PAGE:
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A Benefit Corporation Can Have a Positive Impact on the World -- and Still Make a Profit Consider these five factors if you're interested in reincorporating to help social and environmental causes while maintaining your bottom line.

By Gene Bulmash

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Opinions expressed by Entrepreneur contributors are their own.

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You may have heard recently that Kickstarter, the online crowdfunding company, announced that it was reincorporating as a public benefit corporation in Delaware. While it is not the first company to become a public benefit corporation, it is one of the more better-known to do so. Other notable companies that are benefit or public benefit corporations include sportswear company Patagonia and eyewear company Warby Parker.

Kickstarter's co-founders stated in the announcement that re-incorporation as a public benefit corporation would ensure that money -- or the promise of it -- would not corrupt their company's mission of enabling creative projects to be funded. Patagonia donates at least 1 percent of sales to environmental groups working to reverse Earth's declining environmental health. Warby Parker donates the equivalent of the cost of the number of eyeglasses sold each month to nonprofits helping to provide eyeglasses in developing countries.

Related: Kickstarter CEO: Why We're a Benefits Corporation, Not a Nonprofit

1. What are benefit or public benefit corporations?

Benefit corporations, or public benefit corporations, are the latest variation on the corporate entity. When I started my law career about 20 years ago, LLCs, or limited liability companies, were the newest option in entity choices and are now commonplace. As LLCs are essentially a hybrid between a corporation and a partnership, a benefit corporation or public benefit corporation is essentially a hybrid between a for-profit corporation and a not-for-profit corporation -- although with very different combinations and results. An LLC combines the limited liability of a corporation with the tax benefits of a partnership, while the benefit corporation combines the public benefit of a not-for-profit corporation with the ability of for-profit corporations to earn profits.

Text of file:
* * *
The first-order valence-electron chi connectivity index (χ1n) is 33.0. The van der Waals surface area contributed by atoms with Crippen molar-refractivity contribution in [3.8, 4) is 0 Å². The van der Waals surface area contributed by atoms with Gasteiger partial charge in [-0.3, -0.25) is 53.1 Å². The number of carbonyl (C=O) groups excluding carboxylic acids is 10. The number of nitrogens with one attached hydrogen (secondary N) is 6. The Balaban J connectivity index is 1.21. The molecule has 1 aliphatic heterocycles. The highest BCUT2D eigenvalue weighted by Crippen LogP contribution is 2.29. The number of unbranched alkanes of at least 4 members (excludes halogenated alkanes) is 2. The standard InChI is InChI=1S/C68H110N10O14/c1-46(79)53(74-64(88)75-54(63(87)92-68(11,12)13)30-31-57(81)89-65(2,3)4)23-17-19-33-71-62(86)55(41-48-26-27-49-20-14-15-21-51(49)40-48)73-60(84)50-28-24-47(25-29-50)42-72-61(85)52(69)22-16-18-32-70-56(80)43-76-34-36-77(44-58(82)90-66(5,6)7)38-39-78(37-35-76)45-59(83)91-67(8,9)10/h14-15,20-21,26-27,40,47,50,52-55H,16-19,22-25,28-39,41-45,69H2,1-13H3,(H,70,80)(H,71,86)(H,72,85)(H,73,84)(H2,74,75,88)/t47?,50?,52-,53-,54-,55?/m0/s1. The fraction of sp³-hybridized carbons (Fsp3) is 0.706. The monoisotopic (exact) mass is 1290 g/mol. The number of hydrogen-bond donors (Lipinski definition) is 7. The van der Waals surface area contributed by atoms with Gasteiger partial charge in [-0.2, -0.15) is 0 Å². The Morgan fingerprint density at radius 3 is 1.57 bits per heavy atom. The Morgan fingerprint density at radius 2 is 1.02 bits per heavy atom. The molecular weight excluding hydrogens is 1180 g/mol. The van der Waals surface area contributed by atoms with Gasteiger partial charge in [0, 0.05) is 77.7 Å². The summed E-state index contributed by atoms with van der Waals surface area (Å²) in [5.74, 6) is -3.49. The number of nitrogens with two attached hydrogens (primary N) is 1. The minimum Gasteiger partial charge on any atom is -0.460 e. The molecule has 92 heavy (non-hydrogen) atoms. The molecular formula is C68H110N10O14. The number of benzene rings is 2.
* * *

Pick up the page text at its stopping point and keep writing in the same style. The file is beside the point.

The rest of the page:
2. What are key features of a benefit or public benefit corporation?

A benefit corporation allows the entity, and therefore its officers and directors, to pursue social benefits in addition to the traditional aim of maximizing shareholder profits. Unlike not-for-profit corporations, whose main goals are charitable, benefit corporations' goals are to earn profits, as well as provide some public benefit. Benefit corporations are said to pursue a "triple bottom line, focusing on people, the planet and profits," meaning that benefit corporations value their social and environmental benefits in addition to their financial health. Traditionally, corporate officers and directors are tasked with maximizing shareholder revenue to the exclusion of all else. Boards of benefit corporations are allowed and in some states are even required to consider public benefits and other factors, and they may be protected from shareholder suits if such benefits impair the shareholders' bottom line.

3. What are the requirements in different states?

Benefit corporations, like corporations and LLCs, are creatures of statute, and each state that allows them has specific requirements. Currently, approximately 30 U.S. states and the District of Columbia have authorized benefit corporations, with Maryland being the first in 2010. Delaware, the "corporation capital," adopted its benefit corporation statute in 2013. In six states, benefit corporations will have become effective in 2015 or 2016, and other states are currently in the process of authorizing benefit corporations.